“Do you rely on autocorrect when you write your columns?” a club player asked me.
“Certainly,” I replied. “I run them threw autocorrect to make sure they are perfect. Autocorrect tells me sew. Why do you ask?”
“I thought maybe you could tell me how to disable the autocorrect on my husband,” she said. “He makes a habit of pointing out my errors.”
My friend had been declarer at today’s six spades. Since North’s jump to four spades had suggested a weak, distributional hand, West led the deuce of trumps.
“I won with dummy’s four,” South said, “took the ace of hearts, ruffed a heart in dummy, came to my ace of clubs and ruffed my last heart. Next I led a diamond to my ace, but then I had to concede a diamond. West won and led a second trump, and I was a trick short. Dummy had one trump left, and I had two low diamonds, so I lost a second diamond at the end.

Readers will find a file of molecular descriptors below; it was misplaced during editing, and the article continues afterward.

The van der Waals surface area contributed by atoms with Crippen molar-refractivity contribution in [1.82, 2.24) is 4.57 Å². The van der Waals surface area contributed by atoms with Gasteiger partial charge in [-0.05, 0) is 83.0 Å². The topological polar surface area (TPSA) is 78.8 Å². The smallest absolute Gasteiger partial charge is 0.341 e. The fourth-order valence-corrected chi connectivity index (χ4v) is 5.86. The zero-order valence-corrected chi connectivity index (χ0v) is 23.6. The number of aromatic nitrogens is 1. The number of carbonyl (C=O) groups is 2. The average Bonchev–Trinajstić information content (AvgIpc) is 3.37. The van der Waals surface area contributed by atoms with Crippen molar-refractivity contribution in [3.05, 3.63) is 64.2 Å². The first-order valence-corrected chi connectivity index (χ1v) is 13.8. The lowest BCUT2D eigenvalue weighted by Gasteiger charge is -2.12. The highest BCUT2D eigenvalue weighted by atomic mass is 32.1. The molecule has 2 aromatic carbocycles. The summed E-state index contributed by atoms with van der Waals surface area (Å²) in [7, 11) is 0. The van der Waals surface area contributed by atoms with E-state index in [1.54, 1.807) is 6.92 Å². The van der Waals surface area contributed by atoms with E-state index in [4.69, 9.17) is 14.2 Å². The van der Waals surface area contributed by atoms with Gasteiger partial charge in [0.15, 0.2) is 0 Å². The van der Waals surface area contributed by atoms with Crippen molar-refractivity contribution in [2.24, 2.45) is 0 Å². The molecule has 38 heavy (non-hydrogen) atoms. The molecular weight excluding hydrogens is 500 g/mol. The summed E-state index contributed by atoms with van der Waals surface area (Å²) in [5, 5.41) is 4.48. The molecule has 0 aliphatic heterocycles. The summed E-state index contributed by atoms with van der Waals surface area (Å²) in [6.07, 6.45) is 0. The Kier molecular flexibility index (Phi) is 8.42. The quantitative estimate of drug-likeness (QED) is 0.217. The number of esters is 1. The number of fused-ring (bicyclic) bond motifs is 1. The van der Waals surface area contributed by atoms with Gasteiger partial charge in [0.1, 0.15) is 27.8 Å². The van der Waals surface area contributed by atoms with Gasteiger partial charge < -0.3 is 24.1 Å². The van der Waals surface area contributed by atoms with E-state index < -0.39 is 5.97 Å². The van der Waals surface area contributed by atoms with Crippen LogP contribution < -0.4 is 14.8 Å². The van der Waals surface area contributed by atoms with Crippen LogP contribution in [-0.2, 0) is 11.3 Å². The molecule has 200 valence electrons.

“My husband insisted that the slam was cold, but after West found that trump lead, it looks impossible to me.”
I guess South’s husband might have said “I tolled you sew.” When South leads dummy’s queen of hearts at Trick Two, and East plays the king, South must play low, trading one loser for another and making sure that West can’t get in to lead a second trump.
If East returns a diamond, South takes the ace, discards dummy’s last diamond on the ace of hearts and crossruffs. With good timing, she can ruff four red cards in dummy and two clubs in her hand to finish with 12 tricks: three trumps (one at the first trick and the A-K at the end), three side-suit aces and six ruffs.
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